GONZALES — Two different pictures emerged Friday in the murder trial of a youth accused of fatally stabbing a St. Amant High School senior hours before his homecoming dance in 2015: the inscrutable killer of a high school choir boy or a then-16-year-old defending himself against a larger aggressor.

What is not in dispute is that Jacob Westbrook, now 19, stabbed Todd "T.J." Toups Jr., 18, once in the chest on the afternoon of Oct. 10, 2015, landing a single fatal thrust that pierced the teen's heart and ended a young life after an encounter that lasted just minutes.

According to testimony from emergency responders and a 911 recording played Friday, Westbrook first admitted to a dispatcher and later an arriving deputy - as Westbrook held the head of the wounded Toups while he lay on the ground surrounded by onlookers - that he stabbed Toups.

Westbrook, who claims self-defense, is being tried as an adult and faces a second-degree murder charge and possible life sentence if convicted.

More than three years old, the case has been under a gag order and featured attempts by Westbrook's attorneys, unsuccessfully, to move the case out of Ascension amid their concerns about the pretrial statements of then-Sheriff Jeff Wiley.

Westbrook has also sued the Sheriff’s Office over allegations he was raped while in parish jail and was not sequestered properly as a juvenile judge had directed deputies in the weeks after the slaying.

Perhaps the most emotional moment Friday came when Assistant District Attorney Joni Buquoi played an eight-minute 911 recording for jurors.

Answering a concerned dispatcher through most of the call, Westbrook could be heard directing the application of pressure on Toups’ stab wound as he lay in the gravel next to a trailer house and reporting on the breaths of the unconscious teen with an ebbing pulse.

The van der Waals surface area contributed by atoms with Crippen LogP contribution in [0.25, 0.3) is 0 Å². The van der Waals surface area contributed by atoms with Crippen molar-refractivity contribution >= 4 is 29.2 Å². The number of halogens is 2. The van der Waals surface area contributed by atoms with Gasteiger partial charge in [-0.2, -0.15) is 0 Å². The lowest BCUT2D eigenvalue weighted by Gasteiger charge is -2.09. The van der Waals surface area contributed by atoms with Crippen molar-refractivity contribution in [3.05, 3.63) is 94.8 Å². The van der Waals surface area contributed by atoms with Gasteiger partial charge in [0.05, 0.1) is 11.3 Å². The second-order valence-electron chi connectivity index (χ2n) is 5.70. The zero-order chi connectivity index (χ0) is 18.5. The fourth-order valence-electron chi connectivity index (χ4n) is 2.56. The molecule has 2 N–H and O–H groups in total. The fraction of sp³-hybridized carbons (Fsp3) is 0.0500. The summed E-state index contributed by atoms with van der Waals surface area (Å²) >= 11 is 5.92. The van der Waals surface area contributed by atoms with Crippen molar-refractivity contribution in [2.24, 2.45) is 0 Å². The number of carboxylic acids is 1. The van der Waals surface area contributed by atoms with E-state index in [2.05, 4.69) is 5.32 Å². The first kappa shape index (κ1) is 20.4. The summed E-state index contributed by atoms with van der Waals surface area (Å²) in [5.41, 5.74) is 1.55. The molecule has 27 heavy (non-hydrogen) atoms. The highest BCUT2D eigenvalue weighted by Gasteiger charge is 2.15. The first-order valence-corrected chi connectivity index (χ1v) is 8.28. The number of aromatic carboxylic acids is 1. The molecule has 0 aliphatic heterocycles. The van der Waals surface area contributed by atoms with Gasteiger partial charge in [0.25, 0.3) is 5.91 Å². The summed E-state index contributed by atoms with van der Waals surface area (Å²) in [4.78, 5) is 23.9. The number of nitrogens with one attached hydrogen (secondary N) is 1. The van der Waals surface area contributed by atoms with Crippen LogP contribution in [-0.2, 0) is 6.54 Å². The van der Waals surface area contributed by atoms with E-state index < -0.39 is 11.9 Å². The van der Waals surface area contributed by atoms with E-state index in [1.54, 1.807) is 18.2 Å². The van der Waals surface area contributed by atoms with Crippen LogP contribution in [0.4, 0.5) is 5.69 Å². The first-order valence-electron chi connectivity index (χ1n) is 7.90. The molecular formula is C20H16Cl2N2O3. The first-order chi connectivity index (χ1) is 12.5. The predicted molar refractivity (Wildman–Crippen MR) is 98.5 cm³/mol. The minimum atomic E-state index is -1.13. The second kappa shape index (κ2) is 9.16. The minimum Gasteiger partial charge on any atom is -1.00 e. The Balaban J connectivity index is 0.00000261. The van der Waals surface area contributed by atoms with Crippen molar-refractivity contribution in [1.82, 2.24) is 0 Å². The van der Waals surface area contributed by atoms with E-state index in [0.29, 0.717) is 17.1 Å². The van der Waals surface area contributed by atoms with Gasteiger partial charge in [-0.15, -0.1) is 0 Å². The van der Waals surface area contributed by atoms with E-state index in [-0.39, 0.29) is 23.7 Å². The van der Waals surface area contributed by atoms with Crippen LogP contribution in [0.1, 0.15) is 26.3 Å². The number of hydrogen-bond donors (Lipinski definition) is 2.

“He’s right here,” Westbrook told the dispatcher early in the call. “He’s not doing well.”

As the recording was played, Toups’ mother, sobbing, left the courtroom for a time while another family member bawled in someone’s shoulder. Wet eyes were visible elsewhere in the courtroom.

Through other parts of the first day, both sides tried to establish, with testimony that was contradictory at times and hindered by faulty memories, what exactly happened and which youth was the true aggressor.

In opening arguments, Buquoi, the lead prosecutor, told jurors that Westbrook inexplicably stabbed Toups in the upper chest after starting a fight amid an otherwise easygoing visit by Toups to the trailer home of Westbrook's girlfriend hours for the St. Amant dance.

Toups, a school choir member, was coming off a recent breakup from his longtime girlfriend and was at the home to give a ride to one of Toups' fellow choir members, the then-14-year-old stepsister of Westbrook's girlfriend. Toups had met with the girl’s parents a few days earlier about the coming evening.

As Buquoi recounted the details, she told jurors she could not offer them a motive for the slaying but urged them to focus on facts that prove Westbrook's "specific intent" to kill or cause great harm to Toups.

"Sometimes senseless things happen and they're just that, senseless things," Buquoi said at the parish Courthouse Annex in Gonzales.